A fourth challenge is who will bear the cost of fellowship training. While most educational programs are funded by tuition, clinical fellowships are usually paid positions where the cost is covered by a combination of graduate medical education subsidy through Medicare as well as patient care services provided by the trainee. While both of these traditional sources of fellowship funding might work in some settings, it is not clear in this era of reduced federal funding for medical training and squeezed hospital budgets that paid fellowships will be viable in many places.
A final challenge could be the accreditation of fellowship sites by the Accreditation Council for Graduate Medical Education (ACGME). This challenge is not limited to the clinical informatics subspecialty. While the ACGME has accredited some programs that allow elements of remote learning, e.g., (Emmett and Green-McKenzie, 2001), its view, like most of medicine, is that subspecialty training is mostly an activity that takes place in a full-time fellowship at one or more physical sites.
The need for clinical informatics subspecialists is clear, and the aggregate capacity to train adequate numbers is probably available. However, the traditional fellowship where experiential and didactic learning takes place in a single organization is likely impractical, certainly for the numbers that most estimate are needed for the subspecialty. Based on our experience in training physicians and others for careers in informatics, we believe the approach that is most effective and scalable will be to combine the online curricular delivery with practical experience on the ground augmented with additional interactions among trainees, including in-person or virtual approaches.
There are likely creative ways to build the capacity of clinical informatics training programs. One would be to allow institutions that could offer up robust experiential training to partner with those can provide the education, with the latter in a remote manner. Our program is already in discussion with two organizations that are considering melding our educational programs with their on-site training. Not only will we provide “out-sourcing” of coursework to these institutions, but we will also engage with their faculty in faculty development. We also plan to make use of telecommunications modalities to allow interaction among their trainees, our faculty, and even our local trainees.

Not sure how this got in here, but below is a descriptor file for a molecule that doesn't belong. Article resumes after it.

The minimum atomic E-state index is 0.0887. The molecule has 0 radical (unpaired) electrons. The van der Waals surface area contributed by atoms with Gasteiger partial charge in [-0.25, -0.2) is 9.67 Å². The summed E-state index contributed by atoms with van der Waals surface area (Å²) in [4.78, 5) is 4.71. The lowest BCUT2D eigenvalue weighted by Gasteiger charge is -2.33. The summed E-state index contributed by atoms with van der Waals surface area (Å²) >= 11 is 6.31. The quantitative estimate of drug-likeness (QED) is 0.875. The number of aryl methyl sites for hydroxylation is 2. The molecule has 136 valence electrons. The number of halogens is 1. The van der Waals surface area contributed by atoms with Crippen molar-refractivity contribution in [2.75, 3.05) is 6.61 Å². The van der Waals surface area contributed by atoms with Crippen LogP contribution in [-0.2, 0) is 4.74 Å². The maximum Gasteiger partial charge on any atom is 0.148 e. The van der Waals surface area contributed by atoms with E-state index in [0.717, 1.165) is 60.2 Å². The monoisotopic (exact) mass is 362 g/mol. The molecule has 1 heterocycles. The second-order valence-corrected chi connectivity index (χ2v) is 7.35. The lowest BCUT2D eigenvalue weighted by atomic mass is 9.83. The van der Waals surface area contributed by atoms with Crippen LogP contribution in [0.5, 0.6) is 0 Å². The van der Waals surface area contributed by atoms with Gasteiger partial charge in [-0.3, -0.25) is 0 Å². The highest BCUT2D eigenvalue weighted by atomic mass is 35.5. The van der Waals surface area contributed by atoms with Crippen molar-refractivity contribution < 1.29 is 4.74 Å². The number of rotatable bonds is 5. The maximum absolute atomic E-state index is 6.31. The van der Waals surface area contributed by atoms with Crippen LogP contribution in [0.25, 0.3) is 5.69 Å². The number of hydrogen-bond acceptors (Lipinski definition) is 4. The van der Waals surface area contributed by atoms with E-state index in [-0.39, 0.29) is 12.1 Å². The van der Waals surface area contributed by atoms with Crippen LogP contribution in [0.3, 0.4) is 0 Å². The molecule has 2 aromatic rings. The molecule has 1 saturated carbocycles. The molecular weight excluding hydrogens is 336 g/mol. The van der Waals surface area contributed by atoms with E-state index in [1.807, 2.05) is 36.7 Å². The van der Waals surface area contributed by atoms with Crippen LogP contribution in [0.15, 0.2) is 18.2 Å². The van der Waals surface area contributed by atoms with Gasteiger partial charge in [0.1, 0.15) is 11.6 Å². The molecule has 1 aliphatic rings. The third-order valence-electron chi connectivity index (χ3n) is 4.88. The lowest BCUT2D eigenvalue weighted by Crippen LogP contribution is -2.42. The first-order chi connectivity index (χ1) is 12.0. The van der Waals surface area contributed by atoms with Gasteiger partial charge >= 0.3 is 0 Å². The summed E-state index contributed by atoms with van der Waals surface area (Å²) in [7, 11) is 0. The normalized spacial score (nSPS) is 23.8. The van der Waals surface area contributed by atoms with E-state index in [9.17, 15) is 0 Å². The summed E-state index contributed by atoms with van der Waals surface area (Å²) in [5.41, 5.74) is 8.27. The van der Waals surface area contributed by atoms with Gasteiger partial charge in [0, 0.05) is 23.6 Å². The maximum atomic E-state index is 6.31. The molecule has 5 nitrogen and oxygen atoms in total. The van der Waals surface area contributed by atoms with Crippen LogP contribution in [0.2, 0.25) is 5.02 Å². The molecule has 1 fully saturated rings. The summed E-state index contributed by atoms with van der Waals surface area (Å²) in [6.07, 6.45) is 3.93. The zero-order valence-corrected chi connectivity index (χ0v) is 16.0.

There are other reasons why clinical informatics fellowship training should be more distributed. The world of clinical informatics is very different in high-resource academic centers compared to community hospitals and other clinical settings. The latter types of organizations are less likely to achieve “meaningful use” of information technology (Desroches, Worzala et al., 2012). A robust training experience should include these types of settings as well. Distributed training experiences will also allow for more interaction among trainees. As a single healthcare organization is likely to only be able to accommodate a few trainees, an integrated multisite program will allow more trainees to interact and share knowledge and experiences.
Clinical subspecialty training has historically been provided at one or a small number of sites, with educational activities also provided at those locations. However, with the growing proliferation of specializations that physicians can undertake today (Cassel and Reuben, 2011), many of which did not exist during their initial training, clinical informatics will not only benefit from novel approaches but could also provide an opportunity for medicine to reconsider how physicians train in many other specialties. Regulatory bodies will need to recognize these problems and authorize training programs that achieve their educational goals, even if in non-traditional ways. Just as the rest of education has adapted to and embraced the use of technology, medicine must do likewise.
Cassel, C. and Reuben, D. (2011). Specialization, subspecialization, and subsubspecialization in internal medicine. New England Journal of Medicine, 364: 1169-1173.
Desroches, C., Worzala, C., et al. (2012). Small, nonteaching, and rural hospitals continue to be slow in adopting electronic health record systems. Health Affairs, 31: 1092-1099.
Emmett, E. and Green-McKenzie, J. (2001). External practicum-year residency training in occupational and environmental medicine: the University of Pennsylvania Medical Center Program. Journal of Occupational and Environmental Medicine, 43: 501-511.
Gardner, R., Overhage, J., et al. (2009). Core content for the subspecialty of clinical informatics. Journal of the American Medical Informatics Association, 16: 153-157.
Safran, C., Shabot, M., et al. (2009). ACGME program requirements for fellowship education in the subspecialty of clinical informatics. Journal of the American Medical Informatics Association, 16: 158-166.